Retinal tissue response after PASCAL laser photocoagulation
During the last EURETINA congress in Nice, France, Dr Ogura reported on a study using imaging to monitor retinal tissue response by PASCAL laser photocoagulation.
The PASCAL (Pattern Scan Laser) photocoagulator delivers multiple laser burns in the form of short pulses using higher power than the conventional laser photocoagulator. Laser energy is absorbed, in the main, by the melanin pigment of the retinal pigment epithelial cells and the choroid to cause a hear-induced tissue injury. Initial studies have suggested that the retinal injury using a short pulse laser is limited to the outer retinal layer leaving the inner retinal tissues relatively intact.1 Professor Ogura's clincal study looked at the retinal tissue response after PASCAL laser photocoagulation using modern imaging techniques.
What makes the PASCAL laser different?
In 2008 Jain et al conducted experimental studies on rabbits.2 These looked at the different pulse durations and power of laser photocoagulation and their effect on the size and character of the retinal lesions using rabbit eyes. They conducted the laser photcoagulation with a 532-nm Nd:YAG with various laser parameters and histological examinations to evaluate the retinal tissue response. 100, 200 and 500 microns were used. Pulse durations of 10 to 100 milliseconds and power variations of 50 to 250 mW was studied. This enabled them to demonstrate that the 100-millisecond laser pulse damaged not only the retinal pigment epithelium and photoreceptors, but also the choroid and inner retina. However, with the 10-millisecond exposure only damage to the retinal pigment epithelium and photoreceptors was observed.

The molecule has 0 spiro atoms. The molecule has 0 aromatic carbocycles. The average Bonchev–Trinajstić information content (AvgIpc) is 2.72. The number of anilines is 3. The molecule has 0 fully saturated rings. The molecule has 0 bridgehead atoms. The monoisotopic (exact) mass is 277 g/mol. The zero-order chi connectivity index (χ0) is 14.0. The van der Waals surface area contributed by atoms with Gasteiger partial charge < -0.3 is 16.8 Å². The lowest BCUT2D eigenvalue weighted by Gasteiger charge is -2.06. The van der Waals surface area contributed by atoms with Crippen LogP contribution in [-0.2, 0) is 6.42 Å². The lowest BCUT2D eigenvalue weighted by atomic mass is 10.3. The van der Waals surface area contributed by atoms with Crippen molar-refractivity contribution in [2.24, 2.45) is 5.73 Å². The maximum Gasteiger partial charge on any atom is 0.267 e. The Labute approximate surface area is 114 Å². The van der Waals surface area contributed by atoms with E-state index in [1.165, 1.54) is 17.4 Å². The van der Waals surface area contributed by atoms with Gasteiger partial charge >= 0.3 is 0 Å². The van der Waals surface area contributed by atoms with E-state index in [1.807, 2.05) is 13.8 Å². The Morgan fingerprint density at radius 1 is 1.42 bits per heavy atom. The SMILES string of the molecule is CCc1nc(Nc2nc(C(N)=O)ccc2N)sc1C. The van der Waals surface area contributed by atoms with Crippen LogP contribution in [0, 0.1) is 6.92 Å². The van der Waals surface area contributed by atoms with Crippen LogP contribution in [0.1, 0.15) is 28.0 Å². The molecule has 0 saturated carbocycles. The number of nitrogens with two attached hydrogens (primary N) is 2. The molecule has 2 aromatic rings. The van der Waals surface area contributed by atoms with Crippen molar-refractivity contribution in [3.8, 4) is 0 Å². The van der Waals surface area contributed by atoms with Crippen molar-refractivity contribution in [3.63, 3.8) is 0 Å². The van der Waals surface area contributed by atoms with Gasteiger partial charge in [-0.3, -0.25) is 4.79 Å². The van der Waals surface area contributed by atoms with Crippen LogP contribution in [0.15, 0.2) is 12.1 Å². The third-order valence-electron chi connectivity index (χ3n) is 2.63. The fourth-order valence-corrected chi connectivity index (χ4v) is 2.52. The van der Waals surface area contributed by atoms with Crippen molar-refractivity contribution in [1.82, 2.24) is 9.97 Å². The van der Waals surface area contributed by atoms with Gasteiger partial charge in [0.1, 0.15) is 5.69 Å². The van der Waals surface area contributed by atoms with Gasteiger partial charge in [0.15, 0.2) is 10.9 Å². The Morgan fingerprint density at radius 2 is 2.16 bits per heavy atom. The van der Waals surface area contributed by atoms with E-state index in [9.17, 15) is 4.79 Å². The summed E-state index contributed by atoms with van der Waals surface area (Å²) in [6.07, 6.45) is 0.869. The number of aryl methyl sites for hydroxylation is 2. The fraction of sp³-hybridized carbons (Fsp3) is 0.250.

In this study Dr Ogura studied the retinal tissue response after PASCAL laser photocoagulation using modern imaging techniques. The researchers used Fourier domain optical coherence tomography using the 3D OCT 1000 from Topcon to assess the retinal tissue response. For comparison, we also studied the patients treated with conventional laser photocoagulation. They performed laser photocoagulation to treat patients with proliferative diabetic retinopathy abd those with diabetic macular oedema. OCT was carried out one hour after treatment to evaluate the immediate retinal tissue interactions and 2 to 4 weeks after the treatment to study the healing process. Fundus autofluorescence was also captured using the Spectralis HRS from Heidelberg Engineering.
Lesions produced by the conventional laser photocoagulation were found throughout the retina from the choroid to the inner limiting membrane. Those lesions induced by the PASCAL method were confined to the retinal pigment epithelium and outer retina. The OCT images taken two weeks after the PASCAL laser treatment indicated that the inner retinal layer, including the nerve fibre layer remained relatively intact. This was consistent with Jain et al's findings.2
1. C. Sanghvi et al. Br J. Ophthalmol. 92:1061-1064,2008.
2. A. Jain et al. Arch Ophthalmol. 126:78-85,2008.